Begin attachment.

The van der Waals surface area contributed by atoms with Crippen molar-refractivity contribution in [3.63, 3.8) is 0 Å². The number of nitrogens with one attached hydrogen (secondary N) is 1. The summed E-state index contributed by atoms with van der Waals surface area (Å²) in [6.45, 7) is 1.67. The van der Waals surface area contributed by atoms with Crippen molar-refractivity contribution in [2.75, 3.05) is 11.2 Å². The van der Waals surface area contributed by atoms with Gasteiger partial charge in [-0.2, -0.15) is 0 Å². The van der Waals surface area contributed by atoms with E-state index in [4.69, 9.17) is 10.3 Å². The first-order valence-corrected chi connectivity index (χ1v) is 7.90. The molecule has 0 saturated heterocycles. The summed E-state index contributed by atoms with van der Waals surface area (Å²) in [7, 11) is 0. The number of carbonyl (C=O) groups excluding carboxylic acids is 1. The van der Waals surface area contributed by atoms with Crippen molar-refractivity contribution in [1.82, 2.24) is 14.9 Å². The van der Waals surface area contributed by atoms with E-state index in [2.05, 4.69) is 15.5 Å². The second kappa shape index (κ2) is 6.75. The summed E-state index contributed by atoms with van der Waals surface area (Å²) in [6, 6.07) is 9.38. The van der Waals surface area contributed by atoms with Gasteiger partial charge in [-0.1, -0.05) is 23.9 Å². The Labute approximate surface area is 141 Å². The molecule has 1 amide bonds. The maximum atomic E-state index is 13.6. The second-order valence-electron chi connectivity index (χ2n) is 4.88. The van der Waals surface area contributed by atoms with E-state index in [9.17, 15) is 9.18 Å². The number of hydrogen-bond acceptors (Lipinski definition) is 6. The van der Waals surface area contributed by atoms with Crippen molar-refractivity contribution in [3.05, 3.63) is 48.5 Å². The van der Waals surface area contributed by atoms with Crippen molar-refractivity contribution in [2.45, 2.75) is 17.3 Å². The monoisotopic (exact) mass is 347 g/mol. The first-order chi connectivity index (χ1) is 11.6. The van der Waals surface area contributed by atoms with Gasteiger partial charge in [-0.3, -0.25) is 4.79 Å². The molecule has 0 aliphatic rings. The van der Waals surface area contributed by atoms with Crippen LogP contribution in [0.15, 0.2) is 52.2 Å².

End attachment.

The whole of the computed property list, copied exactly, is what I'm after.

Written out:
The van der Waals surface area contributed by atoms with Crippen molar-refractivity contribution in [3.63, 3.8) is 0 Å². The number of nitrogens with one attached hydrogen (secondary N) is 1. The summed E-state index contributed by atoms with van der Waals surface area (Å²) in [6.45, 7) is 1.67. The van der Waals surface area contributed by atoms with Crippen molar-refractivity contribution in [2.75, 3.05) is 11.2 Å². The van der Waals surface area contributed by atoms with Gasteiger partial charge in [-0.2, -0.15) is 0 Å². The van der Waals surface area contributed by atoms with E-state index in [4.69, 9.17) is 10.3 Å². The first-order valence-corrected chi connectivity index (χ1v) is 7.90. The molecule has 0 saturated heterocycles. The summed E-state index contributed by atoms with van der Waals surface area (Å²) in [7, 11) is 0. The number of carbonyl (C=O) groups excluding carboxylic acids is 1. The van der Waals surface area contributed by atoms with Crippen molar-refractivity contribution in [1.82, 2.24) is 14.9 Å². The van der Waals surface area contributed by atoms with E-state index in [2.05, 4.69) is 15.5 Å². The second kappa shape index (κ2) is 6.75. The summed E-state index contributed by atoms with van der Waals surface area (Å²) in [6, 6.07) is 9.38. The van der Waals surface area contributed by atoms with Gasteiger partial charge in [-0.1, -0.05) is 23.9 Å². The Labute approximate surface area is 141 Å². The molecule has 1 amide bonds. The maximum atomic E-state index is 13.6. The second-order valence-electron chi connectivity index (χ2n) is 4.88. The van der Waals surface area contributed by atoms with E-state index in [9.17, 15) is 9.18 Å². The number of hydrogen-bond acceptors (Lipinski definition) is 6. The van der Waals surface area contributed by atoms with Crippen molar-refractivity contribution in [3.05, 3.63) is 48.5 Å². The van der Waals surface area contributed by atoms with Crippen molar-refractivity contribution in [2.45, 2.75) is 17.3 Å². The monoisotopic (exact) mass is 347 g/mol. The first-order chi connectivity index (χ1) is 11.6. The van der Waals surface area contributed by atoms with Gasteiger partial charge in [-0.3, -0.25) is 4.79 Å². The molecule has 0 aliphatic rings. The van der Waals surface area contributed by atoms with Crippen LogP contribution in [0.15, 0.2) is 52.2 Å².